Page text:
• What? At a minimum, companies should disclose the diagnosis and treatment of a CEO whose illness causes impairment in one of the specified circumstances. For example,  although Jobs has a had series of medical problems, we do not know what caused him to take a leave of absence from day-to-day operations. (This is a repeat of 2009 when  investors didn't know the he took a leave to have a liver transplant until several months after the event when the Wall Street Journal reported it.) It clearly is material to investors whether a CEO has metastatic cancer or a hormonal imbalance. The diagnosis and treatment don't answer all questions but, in the circumstances which trigger disclosure, it allows investors to make their own assessments about the nature of the risk -- and whether they want to sell or to buy. It locates the problem in a domain of medicine. It is an important fact in the mix of information which should be available to investors.

A more difficult question is whether the prognosis should be disclosed. As I have indicated, if a CEO has a disease, which is life-threatening, (one outcome could be death) then that should be disclosed, as should information that a CEO is in terminal condition (going to die). In many cases, there can be a wide variety of possible outcomes, and it might be misleading to disclose one prognosis. In that situation disclosing a range of outcomes (and time periods when the CEO will be impaired) may make the most sense. Many SEC required disclosures cover a range of realistic possible outcomes from various risks.

Further "what-should-be-disclosed" issues are finding the right level of detail (summary statements about diagnosis, treatment and varying prognoses should be the minimum required) -- and when information should be updated (A: if there is a material change). But these issues would be explored with care in a regulatory process where a variety of views would be on the table.

  • Any privacy law bars? Some have asked whether requiring disclosure of CEO health information violates the Health Insurance Portability and Accountability Act of 1996 (HIPPA). Without undertaking a detailed legal analysis, the short answer, seems to appear on the face of the government explanation of the law. The law permits use and disclosure of protected health information, without an individual's authorization or permission, when required by law (including by statute, regulation, or court orders), which would include a SEC regulation of general application, or in administrative enforcement activities, which would include an SEC inquiry into a specific company.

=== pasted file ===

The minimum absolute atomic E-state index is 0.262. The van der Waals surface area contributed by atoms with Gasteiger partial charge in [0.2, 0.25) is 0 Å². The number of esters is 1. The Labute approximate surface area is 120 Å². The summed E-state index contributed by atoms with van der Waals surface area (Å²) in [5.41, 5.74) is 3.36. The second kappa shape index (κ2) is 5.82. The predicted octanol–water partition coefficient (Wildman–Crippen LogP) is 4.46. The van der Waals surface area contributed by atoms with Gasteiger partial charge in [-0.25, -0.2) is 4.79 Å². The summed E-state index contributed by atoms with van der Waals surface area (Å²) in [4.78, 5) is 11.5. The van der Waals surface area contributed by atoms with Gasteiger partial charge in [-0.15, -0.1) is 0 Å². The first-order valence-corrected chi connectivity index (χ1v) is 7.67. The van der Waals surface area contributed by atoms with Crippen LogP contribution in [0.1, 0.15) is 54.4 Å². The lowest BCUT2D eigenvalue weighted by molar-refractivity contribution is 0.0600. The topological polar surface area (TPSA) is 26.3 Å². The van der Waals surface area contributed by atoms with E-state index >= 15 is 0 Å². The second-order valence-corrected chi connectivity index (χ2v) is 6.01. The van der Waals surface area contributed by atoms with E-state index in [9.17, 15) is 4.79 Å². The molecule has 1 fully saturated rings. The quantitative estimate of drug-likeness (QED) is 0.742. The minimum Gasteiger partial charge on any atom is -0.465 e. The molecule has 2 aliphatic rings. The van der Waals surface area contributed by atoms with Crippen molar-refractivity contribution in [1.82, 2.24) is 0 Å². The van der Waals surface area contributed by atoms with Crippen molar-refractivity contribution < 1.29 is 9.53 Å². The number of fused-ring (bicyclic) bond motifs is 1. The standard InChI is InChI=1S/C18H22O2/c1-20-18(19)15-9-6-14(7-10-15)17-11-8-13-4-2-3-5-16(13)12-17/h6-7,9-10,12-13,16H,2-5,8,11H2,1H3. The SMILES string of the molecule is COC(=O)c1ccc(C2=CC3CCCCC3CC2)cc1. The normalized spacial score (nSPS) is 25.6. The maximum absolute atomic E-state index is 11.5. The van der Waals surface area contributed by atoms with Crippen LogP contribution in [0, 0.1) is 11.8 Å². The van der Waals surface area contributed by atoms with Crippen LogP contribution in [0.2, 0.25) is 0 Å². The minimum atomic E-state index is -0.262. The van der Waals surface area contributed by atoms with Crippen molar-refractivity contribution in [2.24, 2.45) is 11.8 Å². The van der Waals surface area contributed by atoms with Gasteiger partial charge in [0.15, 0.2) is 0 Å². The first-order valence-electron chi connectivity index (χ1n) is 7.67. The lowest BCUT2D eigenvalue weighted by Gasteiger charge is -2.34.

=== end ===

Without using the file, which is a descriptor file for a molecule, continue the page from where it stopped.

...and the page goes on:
• Need for SEC Rule or Action. The SEC should act in this area for at least two reasons.  There is clearly wide variation in corporate practice which leaves investors susceptible to very different standards. Most importantly, diagnosis and treatment in a limited set of circumstances is clearly a material fact, in the view of many sophisticated business people, lawyers and commentators other than me. Investors should know what medical  condition caused Steve Jobs to take an indefinite leave of absence from his operational responsibilities. Period. Full Stop.
  • How SEC Should Proceed.  Because everyone recognizes that this a sensitive area in which regulators should proceed with care, the SEC need not put out a proposed rule now.  It can indicate a strong interest in a possible rule or guidance and through a Commissioner's speech or a public round-table discussion or a concept release solicit  ideas about need for rule/guidance and possible dimensions. But, just from the summary points above, I think it should be clear that this area is no different than other complicated areas: a careful rule, which is informative but not too complex, can be drawn or at a minimum an interpretive release, which provides guidance, can be issued. Difficulty should not be an SEC excuse for continued silence in this important area.
  • Companies Should Clarify their Disclosure Principles.  Finally, the Jobs reprise of bad corporate practices should stimulate companies who have not thought through the issues surrounding health disclosures to do so. These issues may obviously come up without warning, and having a well considered disclosure position is prudent. But, an SEC rule, or even serious SEC discussion of a possible rule, may be necessary to motivate some  companies to formulate a sound approach.
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Ben W. Heineman Jr.

Ben Heineman Jr. is is a senior fellow at the Belfer Center for Science and International Affairs, in Harvard's Kennedy School of Government, and at the Harvard Law School's Program on Corporate Governance. He is the author of High Performance with High Integrity.